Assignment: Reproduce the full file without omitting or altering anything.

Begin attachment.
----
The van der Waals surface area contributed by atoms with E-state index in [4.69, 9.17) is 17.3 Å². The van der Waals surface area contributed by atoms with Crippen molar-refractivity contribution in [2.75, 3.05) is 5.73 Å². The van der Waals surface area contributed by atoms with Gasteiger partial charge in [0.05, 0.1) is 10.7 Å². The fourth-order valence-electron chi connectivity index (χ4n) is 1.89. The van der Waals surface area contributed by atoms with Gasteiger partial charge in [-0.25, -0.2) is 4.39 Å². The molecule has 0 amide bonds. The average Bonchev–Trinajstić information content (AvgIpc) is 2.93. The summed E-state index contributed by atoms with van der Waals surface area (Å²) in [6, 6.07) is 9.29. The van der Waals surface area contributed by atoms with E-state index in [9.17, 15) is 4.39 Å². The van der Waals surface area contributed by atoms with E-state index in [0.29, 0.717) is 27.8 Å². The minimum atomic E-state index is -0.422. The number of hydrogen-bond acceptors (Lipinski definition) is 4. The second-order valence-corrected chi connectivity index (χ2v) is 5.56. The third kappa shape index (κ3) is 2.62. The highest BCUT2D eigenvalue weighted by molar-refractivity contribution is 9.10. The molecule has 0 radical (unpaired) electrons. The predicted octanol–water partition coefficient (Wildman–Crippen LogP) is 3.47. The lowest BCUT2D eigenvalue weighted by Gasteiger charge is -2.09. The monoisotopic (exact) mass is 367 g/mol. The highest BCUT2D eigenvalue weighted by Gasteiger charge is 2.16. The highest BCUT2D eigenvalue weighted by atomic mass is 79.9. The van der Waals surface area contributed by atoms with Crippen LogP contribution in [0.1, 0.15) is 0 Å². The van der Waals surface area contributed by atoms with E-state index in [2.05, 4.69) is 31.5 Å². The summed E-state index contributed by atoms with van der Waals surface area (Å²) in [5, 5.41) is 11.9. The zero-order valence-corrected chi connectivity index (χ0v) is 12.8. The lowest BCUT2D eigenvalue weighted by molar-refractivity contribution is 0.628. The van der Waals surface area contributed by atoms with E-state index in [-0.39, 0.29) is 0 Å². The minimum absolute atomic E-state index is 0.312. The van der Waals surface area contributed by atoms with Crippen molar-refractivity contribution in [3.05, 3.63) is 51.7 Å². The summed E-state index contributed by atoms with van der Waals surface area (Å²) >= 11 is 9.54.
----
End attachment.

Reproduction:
The van der Waals surface area contributed by atoms with E-state index in [4.69, 9.17) is 17.3 Å². The van der Waals surface area contributed by atoms with Crippen molar-refractivity contribution in [2.75, 3.05) is 5.73 Å². The van der Waals surface area contributed by atoms with Gasteiger partial charge in [0.05, 0.1) is 10.7 Å². The fourth-order valence-electron chi connectivity index (χ4n) is 1.89. The van der Waals surface area contributed by atoms with Gasteiger partial charge in [-0.25, -0.2) is 4.39 Å². The molecule has 0 amide bonds. The average Bonchev–Trinajstić information content (AvgIpc) is 2.93. The summed E-state index contributed by atoms with van der Waals surface area (Å²) in [6, 6.07) is 9.29. The van der Waals surface area contributed by atoms with E-state index in [9.17, 15) is 4.39 Å². The van der Waals surface area contributed by atoms with E-state index in [0.29, 0.717) is 27.8 Å². The minimum atomic E-state index is -0.422. The number of hydrogen-bond acceptors (Lipinski definition) is 4. The second-order valence-corrected chi connectivity index (χ2v) is 5.56. The third kappa shape index (κ3) is 2.62. The highest BCUT2D eigenvalue weighted by molar-refractivity contribution is 9.10. The molecule has 0 radical (unpaired) electrons. The predicted octanol–water partition coefficient (Wildman–Crippen LogP) is 3.47. The lowest BCUT2D eigenvalue weighted by Gasteiger charge is -2.09. The monoisotopic (exact) mass is 367 g/mol. The highest BCUT2D eigenvalue weighted by Gasteiger charge is 2.16. The highest BCUT2D eigenvalue weighted by atomic mass is 79.9. The van der Waals surface area contributed by atoms with Crippen LogP contribution in [0.1, 0.15) is 0 Å². The van der Waals surface area contributed by atoms with E-state index in [2.05, 4.69) is 31.5 Å². The summed E-state index contributed by atoms with van der Waals surface area (Å²) in [5, 5.41) is 11.9. The zero-order valence-corrected chi connectivity index (χ0v) is 12.8. The lowest BCUT2D eigenvalue weighted by molar-refractivity contribution is 0.628. The van der Waals surface area contributed by atoms with E-state index in [-0.39, 0.29) is 0 Å². The minimum absolute atomic E-state index is 0.312. The van der Waals surface area contributed by atoms with Crippen molar-refractivity contribution in [3.05, 3.63) is 51.7 Å². The summed E-state index contributed by atoms with van der Waals surface area (Å²) >= 11 is 9.54.